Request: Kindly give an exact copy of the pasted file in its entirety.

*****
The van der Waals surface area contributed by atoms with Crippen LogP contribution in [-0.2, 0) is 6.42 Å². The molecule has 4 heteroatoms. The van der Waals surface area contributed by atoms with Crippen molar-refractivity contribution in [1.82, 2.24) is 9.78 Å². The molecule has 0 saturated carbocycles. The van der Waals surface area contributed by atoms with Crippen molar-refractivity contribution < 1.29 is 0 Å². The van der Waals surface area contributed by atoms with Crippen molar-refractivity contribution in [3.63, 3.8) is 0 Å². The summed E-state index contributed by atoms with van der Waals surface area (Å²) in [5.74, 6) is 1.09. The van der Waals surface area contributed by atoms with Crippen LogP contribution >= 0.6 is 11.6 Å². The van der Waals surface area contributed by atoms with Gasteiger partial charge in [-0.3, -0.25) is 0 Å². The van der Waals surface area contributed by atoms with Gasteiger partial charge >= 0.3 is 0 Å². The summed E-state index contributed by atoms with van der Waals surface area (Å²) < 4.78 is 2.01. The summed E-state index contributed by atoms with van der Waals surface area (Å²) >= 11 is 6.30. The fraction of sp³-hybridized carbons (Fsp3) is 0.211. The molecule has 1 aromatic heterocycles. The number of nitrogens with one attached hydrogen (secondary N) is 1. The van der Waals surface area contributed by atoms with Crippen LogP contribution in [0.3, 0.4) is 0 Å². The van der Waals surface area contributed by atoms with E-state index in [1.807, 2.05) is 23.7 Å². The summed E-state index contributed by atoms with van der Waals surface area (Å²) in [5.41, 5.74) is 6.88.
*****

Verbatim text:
The van der Waals surface area contributed by atoms with Crippen LogP contribution in [-0.2, 0) is 6.42 Å². The molecule has 4 heteroatoms. The van der Waals surface area contributed by atoms with Crippen molar-refractivity contribution in [1.82, 2.24) is 9.78 Å². The molecule has 0 saturated carbocycles. The van der Waals surface area contributed by atoms with Crippen molar-refractivity contribution < 1.29 is 0 Å². The van der Waals surface area contributed by atoms with Crippen molar-refractivity contribution in [3.63, 3.8) is 0 Å². The summed E-state index contributed by atoms with van der Waals surface area (Å²) in [5.74, 6) is 1.09. The van der Waals surface area contributed by atoms with Crippen LogP contribution >= 0.6 is 11.6 Å². The van der Waals surface area contributed by atoms with Gasteiger partial charge in [-0.3, -0.25) is 0 Å². The van der Waals surface area contributed by atoms with Gasteiger partial charge >= 0.3 is 0 Å². The summed E-state index contributed by atoms with van der Waals surface area (Å²) < 4.78 is 2.01. The summed E-state index contributed by atoms with van der Waals surface area (Å²) >= 11 is 6.30. The fraction of sp³-hybridized carbons (Fsp3) is 0.211. The molecule has 1 aromatic heterocycles. The number of nitrogens with one attached hydrogen (secondary N) is 1. The van der Waals surface area contributed by atoms with Crippen LogP contribution in [0.3, 0.4) is 0 Å². The van der Waals surface area contributed by atoms with E-state index in [1.807, 2.05) is 23.7 Å². The summed E-state index contributed by atoms with van der Waals surface area (Å²) in [5.41, 5.74) is 6.88.